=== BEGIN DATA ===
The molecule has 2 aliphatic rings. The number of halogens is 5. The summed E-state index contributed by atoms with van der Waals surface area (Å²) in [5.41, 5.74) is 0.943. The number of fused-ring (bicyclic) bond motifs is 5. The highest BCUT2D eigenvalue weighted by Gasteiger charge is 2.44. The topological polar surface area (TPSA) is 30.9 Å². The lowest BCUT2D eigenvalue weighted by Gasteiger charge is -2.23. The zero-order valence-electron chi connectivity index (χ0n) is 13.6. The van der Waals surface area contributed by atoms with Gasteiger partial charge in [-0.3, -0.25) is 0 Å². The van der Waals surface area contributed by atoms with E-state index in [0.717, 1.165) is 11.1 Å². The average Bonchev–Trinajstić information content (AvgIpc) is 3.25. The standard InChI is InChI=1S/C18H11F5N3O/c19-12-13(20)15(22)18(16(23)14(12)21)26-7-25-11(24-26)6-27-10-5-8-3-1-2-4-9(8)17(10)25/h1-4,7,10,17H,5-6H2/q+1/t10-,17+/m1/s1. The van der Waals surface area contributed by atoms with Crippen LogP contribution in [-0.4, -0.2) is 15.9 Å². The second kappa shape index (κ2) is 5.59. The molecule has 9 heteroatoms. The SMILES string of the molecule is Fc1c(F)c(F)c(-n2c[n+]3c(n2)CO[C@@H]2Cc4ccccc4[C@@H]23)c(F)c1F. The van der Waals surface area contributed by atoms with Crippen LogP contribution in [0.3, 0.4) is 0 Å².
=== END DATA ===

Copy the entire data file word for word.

The molecule has 2 aliphatic rings. The number of halogens is 5. The summed E-state index contributed by atoms with van der Waals surface area (Å²) in [5.41, 5.74) is 0.943. The number of fused-ring (bicyclic) bond motifs is 5. The highest BCUT2D eigenvalue weighted by Gasteiger charge is 2.44. The topological polar surface area (TPSA) is 30.9 Å². The lowest BCUT2D eigenvalue weighted by Gasteiger charge is -2.23. The zero-order valence-electron chi connectivity index (χ0n) is 13.6. The van der Waals surface area contributed by atoms with Gasteiger partial charge in [-0.3, -0.25) is 0 Å². The van der Waals surface area contributed by atoms with E-state index in [0.717, 1.165) is 11.1 Å². The average Bonchev–Trinajstić information content (AvgIpc) is 3.25. The standard InChI is InChI=1S/C18H11F5N3O/c19-12-13(20)15(22)18(16(23)14(12)21)26-7-25-11(24-26)6-27-10-5-8-3-1-2-4-9(8)17(10)25/h1-4,7,10,17H,5-6H2/q+1/t10-,17+/m1/s1. The van der Waals surface area contributed by atoms with Crippen LogP contribution in [-0.4, -0.2) is 15.9 Å². The second kappa shape index (κ2) is 5.59. The molecule has 9 heteroatoms. The SMILES string of the molecule is Fc1c(F)c(F)c(-n2c[n+]3c(n2)CO[C@@H]2Cc4ccccc4[C@@H]23)c(F)c1F. The van der Waals surface area contributed by atoms with Crippen LogP contribution in [0.3, 0.4) is 0 Å².